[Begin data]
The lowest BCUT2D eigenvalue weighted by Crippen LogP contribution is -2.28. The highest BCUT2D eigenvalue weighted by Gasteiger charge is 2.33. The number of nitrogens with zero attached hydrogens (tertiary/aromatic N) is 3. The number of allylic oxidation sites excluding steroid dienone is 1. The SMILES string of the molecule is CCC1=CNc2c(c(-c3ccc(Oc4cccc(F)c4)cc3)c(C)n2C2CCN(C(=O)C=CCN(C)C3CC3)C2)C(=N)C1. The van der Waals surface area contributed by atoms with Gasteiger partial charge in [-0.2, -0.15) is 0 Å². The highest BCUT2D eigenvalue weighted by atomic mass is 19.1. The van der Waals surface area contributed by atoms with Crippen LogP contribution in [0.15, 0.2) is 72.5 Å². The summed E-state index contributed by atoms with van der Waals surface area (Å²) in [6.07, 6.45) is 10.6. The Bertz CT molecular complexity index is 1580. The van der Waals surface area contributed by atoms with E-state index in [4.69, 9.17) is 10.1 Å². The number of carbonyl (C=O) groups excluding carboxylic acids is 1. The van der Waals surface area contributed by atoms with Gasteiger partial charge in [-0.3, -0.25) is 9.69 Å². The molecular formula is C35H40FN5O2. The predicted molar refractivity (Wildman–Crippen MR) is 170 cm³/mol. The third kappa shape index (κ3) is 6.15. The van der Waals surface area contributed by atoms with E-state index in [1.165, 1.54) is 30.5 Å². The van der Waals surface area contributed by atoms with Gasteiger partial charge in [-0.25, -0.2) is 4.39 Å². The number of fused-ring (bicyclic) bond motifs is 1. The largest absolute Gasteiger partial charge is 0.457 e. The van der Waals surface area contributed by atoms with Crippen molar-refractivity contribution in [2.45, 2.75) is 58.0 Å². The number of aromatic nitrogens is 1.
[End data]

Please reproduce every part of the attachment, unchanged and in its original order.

The lowest BCUT2D eigenvalue weighted by Crippen LogP contribution is -2.28. The highest BCUT2D eigenvalue weighted by Gasteiger charge is 2.33. The number of nitrogens with zero attached hydrogens (tertiary/aromatic N) is 3. The number of allylic oxidation sites excluding steroid dienone is 1. The SMILES string of the molecule is CCC1=CNc2c(c(-c3ccc(Oc4cccc(F)c4)cc3)c(C)n2C2CCN(C(=O)C=CCN(C)C3CC3)C2)C(=N)C1. The van der Waals surface area contributed by atoms with Gasteiger partial charge in [-0.2, -0.15) is 0 Å². The highest BCUT2D eigenvalue weighted by atomic mass is 19.1. The van der Waals surface area contributed by atoms with Crippen LogP contribution in [0.15, 0.2) is 72.5 Å². The summed E-state index contributed by atoms with van der Waals surface area (Å²) in [6.07, 6.45) is 10.6. The Bertz CT molecular complexity index is 1580. The van der Waals surface area contributed by atoms with E-state index in [4.69, 9.17) is 10.1 Å². The number of carbonyl (C=O) groups excluding carboxylic acids is 1. The van der Waals surface area contributed by atoms with Gasteiger partial charge in [-0.3, -0.25) is 9.69 Å². The molecular formula is C35H40FN5O2. The predicted molar refractivity (Wildman–Crippen MR) is 170 cm³/mol. The third kappa shape index (κ3) is 6.15. The van der Waals surface area contributed by atoms with E-state index in [1.165, 1.54) is 30.5 Å². The van der Waals surface area contributed by atoms with Gasteiger partial charge in [-0.25, -0.2) is 4.39 Å². The number of fused-ring (bicyclic) bond motifs is 1. The largest absolute Gasteiger partial charge is 0.457 e. The van der Waals surface area contributed by atoms with Crippen molar-refractivity contribution in [2.45, 2.75) is 58.0 Å². The number of aromatic nitrogens is 1.